With a stroke of the pen, President Donald Trump withdrew the United States from the Trans-Pacific Partnership (TPP) yesterday, sending the trade agreement’s members scrambling to pick up the pieces. With the U.S. out of the picture, the Pacific’s major powers are already making their opening pitches on how a trade deal could be salvaged. FT:
Malcolm Turnbull, prime minister of Australia, vowed to keep TPP alive and said he was open to China joining the pact instead of the US — a sign of how withdrawal could damage American interests in the region, even with its closest allies.
But trade negotiators from several countries said it would be hard to sustain TPP in its current form. Instead, big players such as China and Japan are likely to engage in intensive diplomacy as they try to shape a new regional deal. […]
On Tuesday, China’s foreign ministry declined to say whether Beijing would consider any invitation to join the TPP. A ministry spokesperson instead cited two rival trade pacts, saying that the rival Regional Comprehensive Economic Partnership, which unlike TPP includes Beijing, “should be concluded at an early date”. The ministry also said the Chinese government would continue to promote a free trade area of the Asia-Pacific.
Amid all the competing proposals, some initial battle lines are being drawn. Japan and Australia both want an agreement that preserves TPP’s high standards on labor, the environment, and intellectual property rights, but they disagree on how to pursue that goal. Australia, which has been making friendly noises toward Beijing for some time now, wants to keep TPP and invite China in. Japan, by contrast, has called the agreement “meaningless” without the United States and is wary of having China take over the American leadership role.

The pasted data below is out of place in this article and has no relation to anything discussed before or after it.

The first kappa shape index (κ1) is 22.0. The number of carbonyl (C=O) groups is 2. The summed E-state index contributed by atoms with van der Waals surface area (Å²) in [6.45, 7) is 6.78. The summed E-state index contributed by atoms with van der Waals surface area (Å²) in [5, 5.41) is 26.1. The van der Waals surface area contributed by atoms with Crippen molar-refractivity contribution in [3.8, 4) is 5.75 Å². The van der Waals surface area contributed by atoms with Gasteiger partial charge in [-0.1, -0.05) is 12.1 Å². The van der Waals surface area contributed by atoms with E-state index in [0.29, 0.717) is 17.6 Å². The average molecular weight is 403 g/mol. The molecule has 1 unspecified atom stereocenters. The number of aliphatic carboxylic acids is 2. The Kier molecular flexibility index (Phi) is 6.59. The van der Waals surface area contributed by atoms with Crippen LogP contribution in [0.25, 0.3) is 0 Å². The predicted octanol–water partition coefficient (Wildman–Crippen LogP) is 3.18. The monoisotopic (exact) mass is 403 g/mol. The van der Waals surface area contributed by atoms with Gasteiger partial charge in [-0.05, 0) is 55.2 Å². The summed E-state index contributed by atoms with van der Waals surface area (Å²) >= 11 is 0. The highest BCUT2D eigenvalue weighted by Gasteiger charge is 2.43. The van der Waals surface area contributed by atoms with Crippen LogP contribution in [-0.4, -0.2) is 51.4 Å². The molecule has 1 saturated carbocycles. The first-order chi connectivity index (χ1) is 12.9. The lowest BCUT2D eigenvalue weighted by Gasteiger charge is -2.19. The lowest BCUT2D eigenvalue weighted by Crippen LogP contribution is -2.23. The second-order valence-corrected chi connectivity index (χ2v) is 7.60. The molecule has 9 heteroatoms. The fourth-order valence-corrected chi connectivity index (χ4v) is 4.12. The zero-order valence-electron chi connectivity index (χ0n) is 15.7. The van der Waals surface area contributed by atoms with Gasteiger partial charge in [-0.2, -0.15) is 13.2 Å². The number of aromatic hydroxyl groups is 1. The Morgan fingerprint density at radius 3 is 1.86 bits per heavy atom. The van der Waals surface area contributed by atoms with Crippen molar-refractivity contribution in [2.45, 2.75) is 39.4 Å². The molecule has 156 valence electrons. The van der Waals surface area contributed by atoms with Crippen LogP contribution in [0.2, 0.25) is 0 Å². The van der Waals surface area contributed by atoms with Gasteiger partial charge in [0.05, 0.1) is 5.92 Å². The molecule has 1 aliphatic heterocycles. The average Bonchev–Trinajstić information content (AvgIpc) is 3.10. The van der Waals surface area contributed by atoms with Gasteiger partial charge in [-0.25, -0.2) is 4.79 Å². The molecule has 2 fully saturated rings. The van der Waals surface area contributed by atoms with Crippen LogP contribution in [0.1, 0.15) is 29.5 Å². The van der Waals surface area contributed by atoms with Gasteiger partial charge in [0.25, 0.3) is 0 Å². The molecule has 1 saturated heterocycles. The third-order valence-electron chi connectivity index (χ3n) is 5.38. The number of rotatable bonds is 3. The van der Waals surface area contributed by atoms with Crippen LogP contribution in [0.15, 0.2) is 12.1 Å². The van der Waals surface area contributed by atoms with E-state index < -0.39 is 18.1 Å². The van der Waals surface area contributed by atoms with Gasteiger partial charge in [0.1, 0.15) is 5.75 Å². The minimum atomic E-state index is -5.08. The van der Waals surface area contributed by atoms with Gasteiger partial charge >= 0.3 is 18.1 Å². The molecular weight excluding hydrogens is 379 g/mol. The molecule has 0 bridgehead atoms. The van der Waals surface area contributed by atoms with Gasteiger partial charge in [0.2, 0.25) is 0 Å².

China, for its part, hopes that with some minor tweaks around the edges, Pacific countries will buy into its preferred, less ambitious trade frameworks, like the 16-member Regional Comprehensive Economic Partnership (RCEP). Beijing wants reduced tariffs and greater access to other markets, but it has no interest in upholding stringent protections on human rights or intellectual property. If other countries stick to those priorities, China may have difficulty seizing the free trade mantle that it has been publicly jockeying for in the wake of Trump.
It’s clear that the Pacific trade debate is far from over. If anything, free trade is likely to become an issue of intensified geopolitical competition as China seeks to capitalize on the U.S. withdrawal. Given Beijing’s own substantial trade barriers and opposition from countries like Japan, however, its success in doing so is by no means guaranteed.